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  1. #1
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    Unanswered: Memory Recommendations

    I have a client with a 90 GB database.
    Largest tables are 10-15 GB.
    They are running on SQL Server 2005 Standard, with 8 GB or RAM.

    That does not seem like enough RAM to me.

    What do you all think is a good rule of thumb for minimum RAM?
    If it's not practically useful, then it's practically useless.

    blindman
    www.chess.com: "sqlblindman"
    www.LobsterShot.blogspot.com

  2. #2
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    I think that would depend heavily on load, rather than DB size. Is this OLAP or OLTP, and how many users are we talking? 8GB is pretty good, as a standard, but also depends on disk config and processor. Can you provide more system specs?

    -D.
    David Maxwell
    Data Integrity? Yeah, I've heard of that...

  3. #3
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    64 bit, or 32 and you've got AWE enabled? /3 gb switch?
    Testimonial:
    pootle flump
    ur codings are working excelent.

  4. #4
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    Got AWE enabled, and I think it is 64 bit.
    How does the 32/64 relate to memory requirements?
    If it's not practically useful, then it's practically useless.

    blindman
    www.chess.com: "sqlblindman"
    www.LobsterShot.blogspot.com

  5. #5
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    It just seems that I heard somewhere that a good rule of thumb is to have enough memory to cover the largest table.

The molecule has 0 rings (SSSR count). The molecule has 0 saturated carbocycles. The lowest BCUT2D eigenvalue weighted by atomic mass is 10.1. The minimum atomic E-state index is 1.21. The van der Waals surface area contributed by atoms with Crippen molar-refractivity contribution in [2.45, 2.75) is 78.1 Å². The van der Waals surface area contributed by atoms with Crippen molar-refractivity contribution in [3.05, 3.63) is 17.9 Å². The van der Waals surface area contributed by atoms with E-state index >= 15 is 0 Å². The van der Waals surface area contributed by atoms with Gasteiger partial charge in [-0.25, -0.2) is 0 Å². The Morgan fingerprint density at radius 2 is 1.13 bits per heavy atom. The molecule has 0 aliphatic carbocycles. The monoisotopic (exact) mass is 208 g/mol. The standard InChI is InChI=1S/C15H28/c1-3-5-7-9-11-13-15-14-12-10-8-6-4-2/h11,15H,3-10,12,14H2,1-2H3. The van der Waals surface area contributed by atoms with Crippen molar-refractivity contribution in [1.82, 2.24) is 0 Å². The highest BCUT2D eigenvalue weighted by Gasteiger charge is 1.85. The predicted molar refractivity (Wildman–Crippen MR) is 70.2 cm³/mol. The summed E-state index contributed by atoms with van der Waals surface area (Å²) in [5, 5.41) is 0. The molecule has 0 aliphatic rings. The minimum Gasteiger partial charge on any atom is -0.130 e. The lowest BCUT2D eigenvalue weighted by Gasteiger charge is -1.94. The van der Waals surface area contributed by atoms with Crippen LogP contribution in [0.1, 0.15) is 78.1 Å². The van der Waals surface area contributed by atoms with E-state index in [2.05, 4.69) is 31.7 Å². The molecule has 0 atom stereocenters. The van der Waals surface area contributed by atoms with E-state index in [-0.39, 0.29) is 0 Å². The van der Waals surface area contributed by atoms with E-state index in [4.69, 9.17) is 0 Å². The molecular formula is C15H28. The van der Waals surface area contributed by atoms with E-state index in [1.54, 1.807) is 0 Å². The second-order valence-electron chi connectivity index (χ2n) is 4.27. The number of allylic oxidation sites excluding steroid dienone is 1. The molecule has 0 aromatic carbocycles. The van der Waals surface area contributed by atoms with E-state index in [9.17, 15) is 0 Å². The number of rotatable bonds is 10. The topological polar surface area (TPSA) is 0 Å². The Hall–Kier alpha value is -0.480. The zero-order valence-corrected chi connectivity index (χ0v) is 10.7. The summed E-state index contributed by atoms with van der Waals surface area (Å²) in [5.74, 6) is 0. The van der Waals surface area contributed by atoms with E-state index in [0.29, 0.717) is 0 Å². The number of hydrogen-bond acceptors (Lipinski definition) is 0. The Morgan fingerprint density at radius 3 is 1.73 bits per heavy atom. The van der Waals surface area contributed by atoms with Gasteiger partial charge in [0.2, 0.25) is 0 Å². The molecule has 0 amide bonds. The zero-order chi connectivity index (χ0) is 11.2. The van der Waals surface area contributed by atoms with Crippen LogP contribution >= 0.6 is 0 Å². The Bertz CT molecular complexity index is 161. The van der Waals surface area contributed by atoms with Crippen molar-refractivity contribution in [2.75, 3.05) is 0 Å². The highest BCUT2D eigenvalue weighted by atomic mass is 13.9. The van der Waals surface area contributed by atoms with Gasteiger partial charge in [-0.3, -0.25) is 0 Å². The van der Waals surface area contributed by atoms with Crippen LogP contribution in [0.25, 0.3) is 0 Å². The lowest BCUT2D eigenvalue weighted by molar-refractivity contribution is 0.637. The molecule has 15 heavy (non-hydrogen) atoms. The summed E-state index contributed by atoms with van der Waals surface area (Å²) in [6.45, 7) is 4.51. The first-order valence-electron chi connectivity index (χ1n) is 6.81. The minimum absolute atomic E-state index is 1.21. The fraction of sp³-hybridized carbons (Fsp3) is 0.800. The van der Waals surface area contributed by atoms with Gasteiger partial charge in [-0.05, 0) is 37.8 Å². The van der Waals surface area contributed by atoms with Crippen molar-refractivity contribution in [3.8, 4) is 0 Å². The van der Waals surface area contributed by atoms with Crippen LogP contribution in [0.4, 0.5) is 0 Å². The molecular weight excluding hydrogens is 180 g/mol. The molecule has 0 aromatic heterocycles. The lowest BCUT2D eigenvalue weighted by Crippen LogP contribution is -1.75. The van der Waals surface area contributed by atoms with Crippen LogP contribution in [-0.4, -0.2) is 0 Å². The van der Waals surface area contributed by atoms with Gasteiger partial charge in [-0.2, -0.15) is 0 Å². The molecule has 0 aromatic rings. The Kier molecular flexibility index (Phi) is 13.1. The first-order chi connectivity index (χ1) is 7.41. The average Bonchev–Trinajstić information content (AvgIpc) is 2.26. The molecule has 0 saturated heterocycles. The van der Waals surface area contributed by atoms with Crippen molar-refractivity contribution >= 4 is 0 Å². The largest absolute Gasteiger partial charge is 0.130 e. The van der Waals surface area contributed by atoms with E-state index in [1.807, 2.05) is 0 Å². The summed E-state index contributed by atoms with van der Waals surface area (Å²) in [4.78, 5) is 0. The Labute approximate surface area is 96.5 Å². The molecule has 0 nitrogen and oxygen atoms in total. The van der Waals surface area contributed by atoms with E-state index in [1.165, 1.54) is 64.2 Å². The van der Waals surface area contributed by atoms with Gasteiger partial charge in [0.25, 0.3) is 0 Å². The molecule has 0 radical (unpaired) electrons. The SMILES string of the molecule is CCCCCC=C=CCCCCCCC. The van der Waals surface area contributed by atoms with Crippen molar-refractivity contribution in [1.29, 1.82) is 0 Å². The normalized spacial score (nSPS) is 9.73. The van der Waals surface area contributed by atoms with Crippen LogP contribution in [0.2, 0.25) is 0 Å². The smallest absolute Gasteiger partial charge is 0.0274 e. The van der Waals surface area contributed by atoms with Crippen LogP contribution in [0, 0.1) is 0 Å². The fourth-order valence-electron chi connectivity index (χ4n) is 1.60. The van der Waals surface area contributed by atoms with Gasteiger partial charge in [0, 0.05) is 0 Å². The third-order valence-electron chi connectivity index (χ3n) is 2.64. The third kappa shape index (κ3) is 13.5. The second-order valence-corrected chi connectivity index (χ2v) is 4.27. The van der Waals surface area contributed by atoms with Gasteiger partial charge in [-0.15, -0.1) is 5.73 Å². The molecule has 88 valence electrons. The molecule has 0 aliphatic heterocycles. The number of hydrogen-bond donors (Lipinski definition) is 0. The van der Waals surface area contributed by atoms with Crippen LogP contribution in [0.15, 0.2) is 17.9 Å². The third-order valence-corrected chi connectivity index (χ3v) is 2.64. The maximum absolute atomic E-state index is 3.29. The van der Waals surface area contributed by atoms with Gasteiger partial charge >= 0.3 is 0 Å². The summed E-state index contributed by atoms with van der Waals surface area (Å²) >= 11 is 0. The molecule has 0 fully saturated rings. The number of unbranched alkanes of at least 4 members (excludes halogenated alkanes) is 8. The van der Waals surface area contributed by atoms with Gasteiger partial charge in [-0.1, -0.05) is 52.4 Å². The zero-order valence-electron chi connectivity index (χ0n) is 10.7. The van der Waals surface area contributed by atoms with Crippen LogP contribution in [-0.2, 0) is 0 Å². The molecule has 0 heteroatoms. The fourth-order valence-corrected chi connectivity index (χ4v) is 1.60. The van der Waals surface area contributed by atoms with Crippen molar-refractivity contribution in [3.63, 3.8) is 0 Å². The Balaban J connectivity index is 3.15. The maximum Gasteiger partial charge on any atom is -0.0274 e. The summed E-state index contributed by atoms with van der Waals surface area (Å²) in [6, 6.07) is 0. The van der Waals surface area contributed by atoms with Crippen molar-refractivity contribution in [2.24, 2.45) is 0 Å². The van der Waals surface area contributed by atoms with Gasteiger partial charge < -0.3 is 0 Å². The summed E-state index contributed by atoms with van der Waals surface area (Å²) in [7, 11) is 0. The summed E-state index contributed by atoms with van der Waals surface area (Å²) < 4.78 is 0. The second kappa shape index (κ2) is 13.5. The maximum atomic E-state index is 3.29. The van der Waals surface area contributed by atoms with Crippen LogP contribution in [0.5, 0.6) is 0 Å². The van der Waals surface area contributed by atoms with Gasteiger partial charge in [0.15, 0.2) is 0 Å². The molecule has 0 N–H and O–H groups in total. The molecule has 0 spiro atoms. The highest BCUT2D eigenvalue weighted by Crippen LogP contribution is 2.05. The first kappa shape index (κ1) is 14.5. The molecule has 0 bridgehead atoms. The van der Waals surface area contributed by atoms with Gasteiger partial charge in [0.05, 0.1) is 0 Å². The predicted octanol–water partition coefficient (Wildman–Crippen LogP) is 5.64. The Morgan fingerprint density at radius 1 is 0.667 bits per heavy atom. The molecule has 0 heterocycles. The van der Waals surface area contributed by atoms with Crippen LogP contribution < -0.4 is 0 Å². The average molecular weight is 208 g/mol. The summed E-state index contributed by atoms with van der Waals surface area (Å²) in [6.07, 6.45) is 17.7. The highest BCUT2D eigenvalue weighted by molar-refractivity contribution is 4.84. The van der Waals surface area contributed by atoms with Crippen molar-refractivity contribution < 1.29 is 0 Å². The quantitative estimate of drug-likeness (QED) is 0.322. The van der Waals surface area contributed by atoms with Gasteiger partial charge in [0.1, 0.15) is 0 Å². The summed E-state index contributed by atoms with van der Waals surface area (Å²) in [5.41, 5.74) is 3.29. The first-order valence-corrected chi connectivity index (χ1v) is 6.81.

If it's not practically useful, then it's practically useless.

    blindman
    www.chess.com: "sqlblindman"
    www.LobsterShot.blogspot.com

  6. #6
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    64 vs 32 is a massive deal for memory. You don't need to enable AWE for 64 bit.

    I could try to cover it all but the below linky is superb. The short of it is, in 32 bit SQL Server cannot use more than 3 GB RAM (and only 2GB if the /3 GB switch is not enabled) for anything other than data cache. If AWE is enabled then it can use remaining available memory for data cache, however the OS needs to maintain pointers to these locations so you are limited by the amount of memory the OS can use (which is 1GB is the /3 GB switch is used).

    All this matters nowt if it is 64 bit so you really need to bottom that out.

    http://blogs.msdn.com/chadboyd/archi...awe-oh-my.aspx
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    pootle flump
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  7. #7
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    Oh yeah - I would also say this is the sort of thing to check counters before recommending adding memory. If SQL Server isn't bottlenecking on memory then adding memory ain't gonna help.
    Testimonial:
    pootle flump
    ur codings are working excelent.

  8. #8
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    Thanks for nothing, poots!
    Last edited by blindman; 11-20-08 at 14:19.
    If it's not practically useful, then it's practically useless.

    blindman
    www.chess.com: "sqlblindman"
    www.LobsterShot.blogspot.com

  9. #9
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    Thumbs up

    Quote Originally Posted by blindman
    Thanks, poots!
    Bookmarked
    Testimonial:
    pootle flump
    ur codings are working excelent.

  10. #10
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    Quote Originally Posted by pootle flump
    Bookmarked
    Edited!
    .
    If it's not practically useful, then it's practically useless.

    blindman
    www.chess.com: "sqlblindman"
    www.LobsterShot.blogspot.com

  11. #11
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    When it comes to memory, I stand by my original analysis (from the 1970s). Whatever you have is 80% of what you need.

    -PatP

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